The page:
I've never owned a beagle, but they can be a high-energy handful. It really depends on the kind of beagle mix she is. Does she get to have blankets in her kennel or does she destroy them when she gets board at the animal shelter? Is her bark something you can live with? Some mixes are really high-pitched intense barkers, some aren't. A 7 yr old dog should be pretty mellow at this point in their life.

Crate training can prevent an unsupervised dog from destroying things when you're not at home, so substituting the bathroom for a crate would be fine.

I'd get a medium sized bed with sides for curling up against. You can always add an old blanket to the bed if she likes it to be a more snug fit. :)

My 18 lb dog eats about 1 cup of food a day. Definitely measure food for a beagle because they are super super food motivated and will hoover everything up and then not understand why their bowl is empty. A 23 lb dog is so easy to feed - I usually get a 13-20 lb bag of food. Don't get super massive bags of food because it will take forever to go through and maybe go bad, and a dog can be allergic to certain ingredients or not like a certain flavor. Most pet stores will let you return a bag of opened food if that happens though.

If the dog is dirty, bathe her. Otherwise, not necessary. Bathing too often can mess with their skin and dry it out. It's been years since we've had to bathe our (mostly indoor) dog.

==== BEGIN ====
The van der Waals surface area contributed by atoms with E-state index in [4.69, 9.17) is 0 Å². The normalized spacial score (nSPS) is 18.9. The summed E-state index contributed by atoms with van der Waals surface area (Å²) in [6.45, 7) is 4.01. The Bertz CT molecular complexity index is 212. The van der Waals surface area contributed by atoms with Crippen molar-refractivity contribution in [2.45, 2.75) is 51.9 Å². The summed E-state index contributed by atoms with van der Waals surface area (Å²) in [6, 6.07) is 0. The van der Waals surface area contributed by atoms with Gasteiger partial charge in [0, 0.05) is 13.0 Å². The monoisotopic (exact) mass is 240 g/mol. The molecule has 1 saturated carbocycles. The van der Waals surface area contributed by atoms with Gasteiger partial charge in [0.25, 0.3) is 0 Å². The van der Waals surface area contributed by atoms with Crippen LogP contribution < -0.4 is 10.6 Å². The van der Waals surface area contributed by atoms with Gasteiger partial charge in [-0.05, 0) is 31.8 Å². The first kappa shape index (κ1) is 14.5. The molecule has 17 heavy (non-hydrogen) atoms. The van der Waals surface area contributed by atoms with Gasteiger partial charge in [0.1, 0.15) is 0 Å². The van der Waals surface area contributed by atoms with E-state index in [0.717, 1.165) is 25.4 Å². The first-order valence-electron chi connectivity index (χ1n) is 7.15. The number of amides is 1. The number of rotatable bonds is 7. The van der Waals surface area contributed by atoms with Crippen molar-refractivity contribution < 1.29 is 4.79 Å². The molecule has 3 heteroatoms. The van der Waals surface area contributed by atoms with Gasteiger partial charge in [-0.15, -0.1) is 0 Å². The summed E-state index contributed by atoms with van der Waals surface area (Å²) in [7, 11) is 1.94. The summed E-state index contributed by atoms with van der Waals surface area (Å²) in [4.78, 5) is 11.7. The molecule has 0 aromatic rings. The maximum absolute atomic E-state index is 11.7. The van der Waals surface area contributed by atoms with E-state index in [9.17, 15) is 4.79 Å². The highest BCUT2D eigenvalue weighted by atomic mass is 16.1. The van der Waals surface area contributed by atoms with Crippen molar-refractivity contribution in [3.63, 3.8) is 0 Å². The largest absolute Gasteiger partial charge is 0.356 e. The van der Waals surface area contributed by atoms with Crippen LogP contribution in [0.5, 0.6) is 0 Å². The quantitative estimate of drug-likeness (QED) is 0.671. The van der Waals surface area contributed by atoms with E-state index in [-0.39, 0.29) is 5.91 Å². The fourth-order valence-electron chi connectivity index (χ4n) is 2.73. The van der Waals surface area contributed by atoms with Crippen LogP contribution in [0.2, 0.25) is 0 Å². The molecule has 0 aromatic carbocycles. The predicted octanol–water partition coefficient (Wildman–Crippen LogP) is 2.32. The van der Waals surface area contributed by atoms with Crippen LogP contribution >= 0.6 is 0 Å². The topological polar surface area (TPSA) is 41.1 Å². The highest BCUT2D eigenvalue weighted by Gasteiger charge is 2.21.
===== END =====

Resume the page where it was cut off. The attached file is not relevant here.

Good luck and don't forget to post a picture if you go through with it!

Carless

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Re: Adding an indoor/outdoor dog to our household
« Reply #9 on: June 14, 2014, 12:32:40 PM »
Whatever you choose, train her not to bark at the neighbours.  On both sides of our yard we have noisy dogs, and it's made us dislike the neighbours for inflicting their pet noise on us.  It only takes being woken up at 7:30 on a Saturday a couple times to strain a relationship.

hoodedfalcon

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Re: Adding an indoor/outdoor dog to our household
« Reply #10 on: June 14, 2014, 01:00:53 PM »
I would like to also recommend a greyhound (or greyhound mix). I adopted a 2 year old from the shelter about a year and a half ago. She was never a racing dog, but spent her whole life at the shelter. She is absolutely the sweetest dog I have ever met. She doesn't get stinky and doesn't really need baths (beagles tend to be on the stinky side, FYI). She sleeps all day long while I am at work and is fine left alone, and other than the first few weeks I had her, is not destructive at all. She also loves to play, and will hike all day long, run all day long, play frisbee all day long if you are into that. Or she will sleep. She really loves to sleep. I can't really let her off leash in open areas as she does have a strong drive to run, and she is fast. All in all, she is very low maintenance and she rarely barks. She is great with my 17 year old cat, and she loves children.